Map of East Timor courtesy of the University of Texas Libraries, The University of Texas, Austin.
World experts meet to discuss sociolinguistics of East Timor and its Diasporas
This is the second workshop of the 2-year Leverhulme funded international network ‘Shifting sociolinguistic realities in the Nation of East Timor and its Diasporas’, which brings together, for the first time, experts who have worked on East Timorese language issues from different perspectives (contact linguistics, second language acquisition, linguistic ethnography, psycholinguistics, education, language policy, diaspora and immigration studies).
In addition to University of Exeter, represented by Dr Goglia (PI) and Dr Afonso, other network partners include academics from Tilburg University (Netherlands), Griffith University (Australia), Melbourne University (Australia), University of Birmingham (MOSAIC Centre for Research on Multilingualism) and Instituto Nacional de Linguística based at the National University of East Timor in the capital city Dili.
East Timor is the first nation in the world to be formed in the 21st Century. It achieved its independence in 2002 after 25 years of Indonesian occupation which followed a long period of colonization by Portugal. It comprises the eastern half of Timor, an island of the Indonesian archipelago. Roughly covering 5,400 square miles, East Timor has a population of nearly 1.2 million people. Over 20 languages are spoken and this rich multilingual diversity has provided complex challenges for nation building. After independence, Portuguese was established as one of the official languages together with Tetum, a widely spoken local language. Indonesian and English are working languages within the civil service and local languages such as Fataluku are designated as ‘national languages’. At the same time, the language practices of the East Timor Diaspora are being reshaped in the immigrant context.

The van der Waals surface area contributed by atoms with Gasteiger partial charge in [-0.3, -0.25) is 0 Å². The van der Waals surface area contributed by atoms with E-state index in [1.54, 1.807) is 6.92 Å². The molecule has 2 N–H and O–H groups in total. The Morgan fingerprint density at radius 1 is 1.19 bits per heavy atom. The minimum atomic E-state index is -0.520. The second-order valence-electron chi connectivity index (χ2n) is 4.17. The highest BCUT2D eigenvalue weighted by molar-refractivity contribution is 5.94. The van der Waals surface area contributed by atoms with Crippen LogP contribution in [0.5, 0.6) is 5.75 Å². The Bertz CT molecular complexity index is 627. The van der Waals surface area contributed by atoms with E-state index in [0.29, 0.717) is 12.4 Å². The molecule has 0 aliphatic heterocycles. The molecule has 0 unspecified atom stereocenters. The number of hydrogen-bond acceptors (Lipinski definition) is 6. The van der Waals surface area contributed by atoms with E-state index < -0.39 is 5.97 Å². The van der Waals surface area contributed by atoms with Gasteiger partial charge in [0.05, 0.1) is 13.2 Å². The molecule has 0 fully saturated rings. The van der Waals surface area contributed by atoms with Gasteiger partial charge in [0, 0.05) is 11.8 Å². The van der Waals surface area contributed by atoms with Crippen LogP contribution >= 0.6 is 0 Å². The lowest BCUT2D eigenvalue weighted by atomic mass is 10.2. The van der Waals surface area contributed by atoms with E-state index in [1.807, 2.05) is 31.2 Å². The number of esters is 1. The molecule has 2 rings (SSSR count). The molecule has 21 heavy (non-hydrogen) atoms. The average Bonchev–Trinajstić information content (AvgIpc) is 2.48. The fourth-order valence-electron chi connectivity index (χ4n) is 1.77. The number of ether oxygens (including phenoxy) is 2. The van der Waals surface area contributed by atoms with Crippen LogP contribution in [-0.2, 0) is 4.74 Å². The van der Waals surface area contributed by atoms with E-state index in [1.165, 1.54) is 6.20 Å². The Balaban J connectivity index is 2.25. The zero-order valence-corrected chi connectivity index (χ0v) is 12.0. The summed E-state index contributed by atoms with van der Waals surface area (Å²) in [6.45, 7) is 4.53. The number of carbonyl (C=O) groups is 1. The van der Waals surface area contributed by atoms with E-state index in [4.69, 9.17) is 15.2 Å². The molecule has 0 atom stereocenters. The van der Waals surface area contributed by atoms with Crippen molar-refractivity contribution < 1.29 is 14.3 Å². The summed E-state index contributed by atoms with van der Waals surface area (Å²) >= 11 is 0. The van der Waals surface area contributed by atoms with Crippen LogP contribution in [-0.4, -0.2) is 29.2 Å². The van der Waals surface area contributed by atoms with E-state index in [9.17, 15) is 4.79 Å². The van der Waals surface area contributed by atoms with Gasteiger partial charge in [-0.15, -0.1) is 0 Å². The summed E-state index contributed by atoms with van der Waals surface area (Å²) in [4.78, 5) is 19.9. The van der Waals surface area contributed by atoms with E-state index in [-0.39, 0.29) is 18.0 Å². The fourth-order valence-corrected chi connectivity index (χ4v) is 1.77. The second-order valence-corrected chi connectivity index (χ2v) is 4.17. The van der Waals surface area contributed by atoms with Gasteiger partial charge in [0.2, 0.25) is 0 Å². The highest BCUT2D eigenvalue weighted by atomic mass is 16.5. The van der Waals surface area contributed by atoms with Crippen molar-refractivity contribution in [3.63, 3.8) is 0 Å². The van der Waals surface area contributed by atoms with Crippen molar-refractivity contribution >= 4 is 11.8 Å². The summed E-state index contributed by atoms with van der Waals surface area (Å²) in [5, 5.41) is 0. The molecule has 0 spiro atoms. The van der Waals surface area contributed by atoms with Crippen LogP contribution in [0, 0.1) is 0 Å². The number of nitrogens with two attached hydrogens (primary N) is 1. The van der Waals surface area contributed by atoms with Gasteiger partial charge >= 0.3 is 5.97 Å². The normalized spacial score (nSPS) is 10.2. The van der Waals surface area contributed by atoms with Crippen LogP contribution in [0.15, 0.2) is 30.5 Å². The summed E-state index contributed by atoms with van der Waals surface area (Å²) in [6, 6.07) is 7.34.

Dr Goglia said “Many people don’t know anything about East Timor and ask why study its multilingualism? For us, this is an exciting opportunity to understand multilingualism in a newly formed nation. East Timor offers an ideal locus for the study of language policy issues which in Europe, are more consolidated and not changing as rapidly.”
He added: “In Europe, we are used to a stable language policy and experience multilingualism as speaking one or two languages at any given time. In highly multilingual countries such as East Timor, speakers use several languages in their daily lives. We also have the opportunity to study the way different language policies are being implemented within this young nation and its effect on the actual language use by speakers.”
Speaking of the importance of conducting this research, Dr Afonso noted: “The establishment of Portuguese as an official language in East Timor allows researchers to investigate the initial stages of the development of an emergent variety of Portuguese first hand, otherwise unobservable in other Portuguese varieties in which more advanced or final stages of language change are available.”
For more information about the ‘Shifting sociolinguistic realities in the Nation of East Timor and its Diasporas’ network, please visit the project website.
Date: 16 February 2015